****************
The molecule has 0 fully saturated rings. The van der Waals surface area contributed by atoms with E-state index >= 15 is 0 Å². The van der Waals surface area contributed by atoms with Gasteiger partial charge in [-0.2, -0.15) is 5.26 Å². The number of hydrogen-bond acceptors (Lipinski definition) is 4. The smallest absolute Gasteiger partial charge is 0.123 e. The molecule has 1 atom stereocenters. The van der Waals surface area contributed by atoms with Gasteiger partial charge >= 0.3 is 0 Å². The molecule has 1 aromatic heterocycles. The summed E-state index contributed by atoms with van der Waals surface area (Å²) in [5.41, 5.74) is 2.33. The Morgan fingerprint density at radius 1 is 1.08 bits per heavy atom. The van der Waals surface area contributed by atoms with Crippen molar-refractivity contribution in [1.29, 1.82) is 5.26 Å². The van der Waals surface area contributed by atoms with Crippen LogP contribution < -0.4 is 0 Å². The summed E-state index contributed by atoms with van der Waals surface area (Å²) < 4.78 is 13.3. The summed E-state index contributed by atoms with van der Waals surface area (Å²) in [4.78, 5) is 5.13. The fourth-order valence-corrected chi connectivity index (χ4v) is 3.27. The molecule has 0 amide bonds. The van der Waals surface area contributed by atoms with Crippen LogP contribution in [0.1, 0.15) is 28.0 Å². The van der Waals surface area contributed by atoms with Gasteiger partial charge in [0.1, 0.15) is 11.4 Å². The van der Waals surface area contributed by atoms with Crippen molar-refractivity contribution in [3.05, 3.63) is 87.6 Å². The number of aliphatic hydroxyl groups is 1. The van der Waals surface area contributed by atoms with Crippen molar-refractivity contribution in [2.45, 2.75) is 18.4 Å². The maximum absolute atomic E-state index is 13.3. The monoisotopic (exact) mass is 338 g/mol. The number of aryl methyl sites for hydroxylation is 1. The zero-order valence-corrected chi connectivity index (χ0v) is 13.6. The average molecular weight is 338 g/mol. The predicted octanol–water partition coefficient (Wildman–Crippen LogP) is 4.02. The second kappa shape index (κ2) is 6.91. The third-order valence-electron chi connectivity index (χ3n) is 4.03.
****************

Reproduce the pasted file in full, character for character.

The molecule has 0 fully saturated rings. The van der Waals surface area contributed by atoms with E-state index >= 15 is 0 Å². The van der Waals surface area contributed by atoms with Gasteiger partial charge in [-0.2, -0.15) is 5.26 Å². The number of hydrogen-bond acceptors (Lipinski definition) is 4. The smallest absolute Gasteiger partial charge is 0.123 e. The molecule has 1 atom stereocenters. The van der Waals surface area contributed by atoms with Gasteiger partial charge >= 0.3 is 0 Å². The molecule has 1 aromatic heterocycles. The summed E-state index contributed by atoms with van der Waals surface area (Å²) in [5.41, 5.74) is 2.33. The Morgan fingerprint density at radius 1 is 1.08 bits per heavy atom. The van der Waals surface area contributed by atoms with Crippen molar-refractivity contribution in [1.29, 1.82) is 5.26 Å². The van der Waals surface area contributed by atoms with Crippen LogP contribution < -0.4 is 0 Å². The summed E-state index contributed by atoms with van der Waals surface area (Å²) < 4.78 is 13.3. The summed E-state index contributed by atoms with van der Waals surface area (Å²) in [4.78, 5) is 5.13. The fourth-order valence-corrected chi connectivity index (χ4v) is 3.27. The molecule has 0 amide bonds. The van der Waals surface area contributed by atoms with Crippen LogP contribution in [0.1, 0.15) is 28.0 Å². The van der Waals surface area contributed by atoms with Gasteiger partial charge in [0.1, 0.15) is 11.4 Å². The van der Waals surface area contributed by atoms with Crippen molar-refractivity contribution in [3.05, 3.63) is 87.6 Å². The number of aliphatic hydroxyl groups is 1. The van der Waals surface area contributed by atoms with Crippen molar-refractivity contribution in [2.45, 2.75) is 18.4 Å². The maximum absolute atomic E-state index is 13.3. The monoisotopic (exact) mass is 338 g/mol. The number of aryl methyl sites for hydroxylation is 1. The zero-order valence-corrected chi connectivity index (χ0v) is 13.6. The average molecular weight is 338 g/mol. The predicted octanol–water partition coefficient (Wildman–Crippen LogP) is 4.02. The second kappa shape index (κ2) is 6.91. The third-order valence-electron chi connectivity index (χ3n) is 4.03.